offsite data backup

johnbowden
johnbowden used Ask the Experts™
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I have a customer that is looking for an offsite backup setup. We would like to do it in-house since we have two remote locations. In addition to that, they have very confidential information that they don't want sitting on a server that they don't know about.

We are running Windows 2008 servers and currently using Backup Exec

I am reading about Cloud Backup solutions but they are all directed to their storage at thier locations.

I'm looking for hardware/software that we can purchase to do the same thing but between our two locations. I'm sure there is something out there but I haven't come accross it yet.

Any advice?
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There is really no off-the-shelf software that you can buy. The only thing you can do is setup a VPN connection between your server and their location, and then use a regular enterprise backup system. You can keep using Backup Exec, but I'd recommend getting Acronis Backup & Recovery Advanced Server.
Symantec just came out with their latest appliance which includes software, all ajents needed, remote storage on a second server.

Replicates backup data to another Backup Exec 3600 Appliance or managed Backup Exec Media Server in any location when using the Enterprise Server Central Admin Server Option

Here is the link:
http://www.symantec.com/backup-exec-3600-appliance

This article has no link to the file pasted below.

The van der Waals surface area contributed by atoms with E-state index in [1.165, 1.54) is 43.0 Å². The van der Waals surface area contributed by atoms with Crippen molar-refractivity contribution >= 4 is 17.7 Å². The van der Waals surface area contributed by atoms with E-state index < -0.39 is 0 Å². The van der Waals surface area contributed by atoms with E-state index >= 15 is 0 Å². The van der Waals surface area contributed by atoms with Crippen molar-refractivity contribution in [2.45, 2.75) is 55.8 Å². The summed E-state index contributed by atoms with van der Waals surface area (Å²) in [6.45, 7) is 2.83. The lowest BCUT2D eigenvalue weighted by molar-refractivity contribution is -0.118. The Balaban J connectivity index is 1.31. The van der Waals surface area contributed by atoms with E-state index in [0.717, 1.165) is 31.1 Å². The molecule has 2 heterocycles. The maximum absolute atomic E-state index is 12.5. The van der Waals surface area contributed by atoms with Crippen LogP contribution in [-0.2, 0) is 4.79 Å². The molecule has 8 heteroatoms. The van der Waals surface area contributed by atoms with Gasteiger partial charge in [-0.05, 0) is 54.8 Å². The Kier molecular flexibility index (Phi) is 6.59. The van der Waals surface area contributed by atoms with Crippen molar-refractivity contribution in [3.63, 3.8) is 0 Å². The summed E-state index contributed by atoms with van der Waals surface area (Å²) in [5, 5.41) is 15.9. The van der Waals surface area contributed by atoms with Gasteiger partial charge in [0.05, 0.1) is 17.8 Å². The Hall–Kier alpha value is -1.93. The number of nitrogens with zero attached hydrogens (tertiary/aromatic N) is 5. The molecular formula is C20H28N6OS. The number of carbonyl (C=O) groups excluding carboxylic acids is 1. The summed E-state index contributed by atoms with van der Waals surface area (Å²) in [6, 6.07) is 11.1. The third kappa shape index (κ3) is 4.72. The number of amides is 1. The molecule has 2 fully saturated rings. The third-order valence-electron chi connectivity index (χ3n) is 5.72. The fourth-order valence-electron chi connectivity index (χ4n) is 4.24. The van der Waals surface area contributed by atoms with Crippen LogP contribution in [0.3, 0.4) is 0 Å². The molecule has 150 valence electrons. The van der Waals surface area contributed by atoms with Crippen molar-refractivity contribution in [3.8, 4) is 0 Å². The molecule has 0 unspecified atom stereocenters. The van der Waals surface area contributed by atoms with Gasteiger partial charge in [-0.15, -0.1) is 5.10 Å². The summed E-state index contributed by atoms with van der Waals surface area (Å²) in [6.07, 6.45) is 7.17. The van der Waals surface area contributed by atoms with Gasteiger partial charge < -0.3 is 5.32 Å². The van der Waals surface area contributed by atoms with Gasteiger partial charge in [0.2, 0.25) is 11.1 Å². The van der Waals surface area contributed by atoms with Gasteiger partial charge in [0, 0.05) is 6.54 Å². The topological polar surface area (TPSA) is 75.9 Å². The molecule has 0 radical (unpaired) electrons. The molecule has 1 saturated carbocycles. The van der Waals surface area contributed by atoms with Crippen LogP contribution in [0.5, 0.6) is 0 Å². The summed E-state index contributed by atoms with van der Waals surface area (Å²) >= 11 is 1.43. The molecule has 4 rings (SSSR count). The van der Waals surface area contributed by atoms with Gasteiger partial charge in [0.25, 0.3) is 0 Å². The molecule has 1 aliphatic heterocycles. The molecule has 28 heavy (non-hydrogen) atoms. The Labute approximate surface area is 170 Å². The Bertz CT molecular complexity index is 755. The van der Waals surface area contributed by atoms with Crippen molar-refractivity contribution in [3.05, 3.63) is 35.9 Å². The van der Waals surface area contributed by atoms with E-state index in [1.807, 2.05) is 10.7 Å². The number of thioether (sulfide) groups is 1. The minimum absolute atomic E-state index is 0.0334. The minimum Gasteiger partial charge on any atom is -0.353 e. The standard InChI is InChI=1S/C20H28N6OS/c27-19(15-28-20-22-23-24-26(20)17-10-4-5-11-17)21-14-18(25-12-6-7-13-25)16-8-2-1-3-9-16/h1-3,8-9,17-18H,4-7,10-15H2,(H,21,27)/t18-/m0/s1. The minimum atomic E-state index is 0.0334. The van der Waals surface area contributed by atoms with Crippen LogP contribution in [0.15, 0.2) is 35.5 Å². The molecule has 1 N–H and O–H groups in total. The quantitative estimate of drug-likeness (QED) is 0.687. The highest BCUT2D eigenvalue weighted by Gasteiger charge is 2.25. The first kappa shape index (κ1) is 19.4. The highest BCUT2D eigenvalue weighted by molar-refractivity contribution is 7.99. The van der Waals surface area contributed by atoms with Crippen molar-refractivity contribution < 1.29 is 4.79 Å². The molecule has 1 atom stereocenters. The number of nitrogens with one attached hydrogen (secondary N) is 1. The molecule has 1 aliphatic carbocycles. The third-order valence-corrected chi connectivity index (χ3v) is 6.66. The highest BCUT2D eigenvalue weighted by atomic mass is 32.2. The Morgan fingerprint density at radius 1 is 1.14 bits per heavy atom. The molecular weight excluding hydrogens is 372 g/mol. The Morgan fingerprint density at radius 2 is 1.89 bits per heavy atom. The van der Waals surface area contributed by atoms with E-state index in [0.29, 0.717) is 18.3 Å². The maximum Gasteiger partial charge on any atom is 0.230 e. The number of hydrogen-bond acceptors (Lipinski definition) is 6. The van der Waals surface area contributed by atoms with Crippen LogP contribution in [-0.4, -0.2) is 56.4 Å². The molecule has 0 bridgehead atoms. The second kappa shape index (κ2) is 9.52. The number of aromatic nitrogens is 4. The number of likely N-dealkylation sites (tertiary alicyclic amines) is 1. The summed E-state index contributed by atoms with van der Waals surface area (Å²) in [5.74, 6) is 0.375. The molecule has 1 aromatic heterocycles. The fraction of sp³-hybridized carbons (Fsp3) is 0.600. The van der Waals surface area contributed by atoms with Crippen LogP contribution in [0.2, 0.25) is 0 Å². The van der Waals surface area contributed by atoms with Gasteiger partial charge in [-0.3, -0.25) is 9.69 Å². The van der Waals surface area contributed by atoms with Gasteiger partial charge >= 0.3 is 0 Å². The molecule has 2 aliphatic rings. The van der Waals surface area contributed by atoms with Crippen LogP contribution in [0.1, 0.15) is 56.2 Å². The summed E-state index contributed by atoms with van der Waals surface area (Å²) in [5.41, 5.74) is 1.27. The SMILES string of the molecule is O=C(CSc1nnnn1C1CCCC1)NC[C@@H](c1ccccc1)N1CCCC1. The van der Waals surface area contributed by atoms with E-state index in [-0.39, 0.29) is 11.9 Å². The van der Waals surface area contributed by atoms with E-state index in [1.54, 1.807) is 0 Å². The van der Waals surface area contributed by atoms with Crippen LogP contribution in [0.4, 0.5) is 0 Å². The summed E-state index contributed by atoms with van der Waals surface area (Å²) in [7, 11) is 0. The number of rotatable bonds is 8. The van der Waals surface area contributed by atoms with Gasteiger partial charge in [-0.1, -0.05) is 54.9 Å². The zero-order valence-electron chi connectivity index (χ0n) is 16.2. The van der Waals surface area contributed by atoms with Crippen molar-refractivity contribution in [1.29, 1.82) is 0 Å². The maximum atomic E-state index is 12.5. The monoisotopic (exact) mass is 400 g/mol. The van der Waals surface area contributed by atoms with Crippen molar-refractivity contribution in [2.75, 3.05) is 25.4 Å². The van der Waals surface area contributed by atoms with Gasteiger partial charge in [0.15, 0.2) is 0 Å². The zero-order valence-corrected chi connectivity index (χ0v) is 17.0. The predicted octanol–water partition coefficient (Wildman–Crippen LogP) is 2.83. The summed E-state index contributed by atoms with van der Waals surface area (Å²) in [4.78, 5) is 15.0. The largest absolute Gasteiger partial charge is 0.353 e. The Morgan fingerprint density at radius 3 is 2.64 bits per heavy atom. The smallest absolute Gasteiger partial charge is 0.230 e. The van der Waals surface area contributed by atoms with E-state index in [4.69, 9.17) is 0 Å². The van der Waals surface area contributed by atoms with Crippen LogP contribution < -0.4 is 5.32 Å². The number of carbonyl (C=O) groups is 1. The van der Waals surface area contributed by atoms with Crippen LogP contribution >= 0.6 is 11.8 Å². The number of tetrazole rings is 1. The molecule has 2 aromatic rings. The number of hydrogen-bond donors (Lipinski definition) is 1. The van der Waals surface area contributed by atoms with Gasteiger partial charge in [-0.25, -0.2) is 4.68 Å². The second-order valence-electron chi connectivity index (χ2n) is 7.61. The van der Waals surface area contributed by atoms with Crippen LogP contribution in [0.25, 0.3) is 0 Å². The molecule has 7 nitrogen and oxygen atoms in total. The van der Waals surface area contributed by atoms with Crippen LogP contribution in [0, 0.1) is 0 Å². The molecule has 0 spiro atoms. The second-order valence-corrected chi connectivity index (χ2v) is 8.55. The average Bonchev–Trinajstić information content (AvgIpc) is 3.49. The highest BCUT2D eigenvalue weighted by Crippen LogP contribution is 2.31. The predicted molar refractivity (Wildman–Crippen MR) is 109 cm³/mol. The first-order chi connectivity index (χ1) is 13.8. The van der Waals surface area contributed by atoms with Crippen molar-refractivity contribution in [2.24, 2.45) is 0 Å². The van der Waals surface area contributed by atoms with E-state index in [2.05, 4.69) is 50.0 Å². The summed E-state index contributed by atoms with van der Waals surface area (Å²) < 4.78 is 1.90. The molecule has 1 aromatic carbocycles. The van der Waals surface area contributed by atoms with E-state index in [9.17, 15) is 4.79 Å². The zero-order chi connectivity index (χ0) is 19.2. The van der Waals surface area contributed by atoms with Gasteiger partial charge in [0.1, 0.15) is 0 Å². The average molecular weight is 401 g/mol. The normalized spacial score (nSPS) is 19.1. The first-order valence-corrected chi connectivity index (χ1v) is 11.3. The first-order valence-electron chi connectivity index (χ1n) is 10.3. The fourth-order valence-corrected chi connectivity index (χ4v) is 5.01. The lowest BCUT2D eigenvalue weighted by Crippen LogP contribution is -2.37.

You'll want something that only does incremental backups but stores as a virtual full.

If it was just fuiles, I'd say go with rsync on a linux/unix platform, if you want to add security to it, you'll be be into commercial software very quickly.

I've not liked BackupExec for years.

I used Attix5 for several years with one client, everything is encrypted and it does block level incrementals with "manual" HSM capabilities.

There is also Microsoft DPM, again block level incrementals, not as secure as Attix5, but considerably more affordable, and has built in tape capability.
Get a D2D backup appliance like HP's StoreOnce systems (hp.com/go/d2d).  Use almost whatever backup application you're comfortable with.  Make sure you have a VPN between the two sites for encryption.

The appliance stores backups on virtual tape and deduplicates them so that it only stores the block-level changes (while still being able to restore as if you'd put everything on traditional physical tape).

Because the appliance knows which are the new blocks after a backup, it can replicate the data to the second site by only sending the changes and some metadata, for very efficient replication.

You can restore the data from the original site in a traditional scenario, or from the replication site in the case of disaster recovery.  

Unless your data retention policies don't require you to keep data for more than six months or a year, I will recommend that you consider using tape to get a copy to store securely at (preferably) a third location.   LTO-4 and LTO-5 tape drives can both use hardware encryption to secure the data on the tapes.  I make this recommendation for two reasons: First, the amount of space you'll need even with perfect deduplication for storing archival data, and second the costs of keeping data online vs. tape.
Commented:
Google "Magic Quadrant for Enterprise Disk-Based Backup/Recovery"
http://www.staweb.com/Gartner-Jan-2011report.pdf

A Disk-to-disk (D2D) backup should not be seen as a direct replacement for backup to tape; it should be viewed as backup architecture that takes advantage of the best features of both tape and disk technologies. As you know, tape has an inherent reliability advantage over any disk drive since it has no boot sector or file allocation table that can be infected or manipulated by a virus.

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